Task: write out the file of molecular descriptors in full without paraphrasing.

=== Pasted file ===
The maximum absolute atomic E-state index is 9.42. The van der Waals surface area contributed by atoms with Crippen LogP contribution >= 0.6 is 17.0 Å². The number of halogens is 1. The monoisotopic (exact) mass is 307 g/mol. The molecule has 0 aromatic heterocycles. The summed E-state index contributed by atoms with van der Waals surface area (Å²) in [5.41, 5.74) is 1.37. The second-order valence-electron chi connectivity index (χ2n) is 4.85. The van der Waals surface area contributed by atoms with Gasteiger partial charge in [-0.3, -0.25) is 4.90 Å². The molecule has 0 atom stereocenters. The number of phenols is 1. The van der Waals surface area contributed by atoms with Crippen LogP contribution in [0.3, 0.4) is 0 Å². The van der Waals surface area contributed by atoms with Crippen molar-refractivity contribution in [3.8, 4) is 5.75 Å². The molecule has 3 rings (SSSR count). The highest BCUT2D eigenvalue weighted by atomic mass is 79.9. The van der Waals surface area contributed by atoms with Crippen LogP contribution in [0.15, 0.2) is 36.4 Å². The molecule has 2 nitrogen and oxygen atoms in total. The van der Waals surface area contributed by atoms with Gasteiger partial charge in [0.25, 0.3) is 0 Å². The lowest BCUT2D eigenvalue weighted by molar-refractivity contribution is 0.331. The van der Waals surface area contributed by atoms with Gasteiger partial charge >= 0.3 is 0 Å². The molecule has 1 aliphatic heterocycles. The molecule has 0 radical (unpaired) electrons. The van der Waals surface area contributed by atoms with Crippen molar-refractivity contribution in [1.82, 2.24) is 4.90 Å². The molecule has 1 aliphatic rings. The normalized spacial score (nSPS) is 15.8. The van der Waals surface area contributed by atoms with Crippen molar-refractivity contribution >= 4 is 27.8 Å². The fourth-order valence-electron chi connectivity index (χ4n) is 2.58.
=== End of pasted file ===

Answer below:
The maximum absolute atomic E-state index is 9.42. The van der Waals surface area contributed by atoms with Crippen LogP contribution >= 0.6 is 17.0 Å². The number of halogens is 1. The monoisotopic (exact) mass is 307 g/mol. The molecule has 0 aromatic heterocycles. The summed E-state index contributed by atoms with van der Waals surface area (Å²) in [5.41, 5.74) is 1.37. The second-order valence-electron chi connectivity index (χ2n) is 4.85. The van der Waals surface area contributed by atoms with Gasteiger partial charge in [-0.3, -0.25) is 4.90 Å². The molecule has 0 atom stereocenters. The number of phenols is 1. The van der Waals surface area contributed by atoms with Crippen LogP contribution in [0.3, 0.4) is 0 Å². The van der Waals surface area contributed by atoms with Crippen molar-refractivity contribution in [3.8, 4) is 5.75 Å². The molecule has 3 rings (SSSR count). The highest BCUT2D eigenvalue weighted by atomic mass is 79.9. The van der Waals surface area contributed by atoms with Crippen LogP contribution in [0.15, 0.2) is 36.4 Å². The molecule has 2 nitrogen and oxygen atoms in total. The van der Waals surface area contributed by atoms with Gasteiger partial charge in [0.25, 0.3) is 0 Å². The lowest BCUT2D eigenvalue weighted by molar-refractivity contribution is 0.331. The van der Waals surface area contributed by atoms with Gasteiger partial charge >= 0.3 is 0 Å². The molecule has 1 aliphatic heterocycles. The molecule has 0 radical (unpaired) electrons. The van der Waals surface area contributed by atoms with Crippen molar-refractivity contribution in [1.82, 2.24) is 4.90 Å². The molecule has 1 aliphatic rings. The normalized spacial score (nSPS) is 15.8. The van der Waals surface area contributed by atoms with Crippen molar-refractivity contribution >= 4 is 27.8 Å². The fourth-order valence-electron chi connectivity index (χ4n) is 2.58.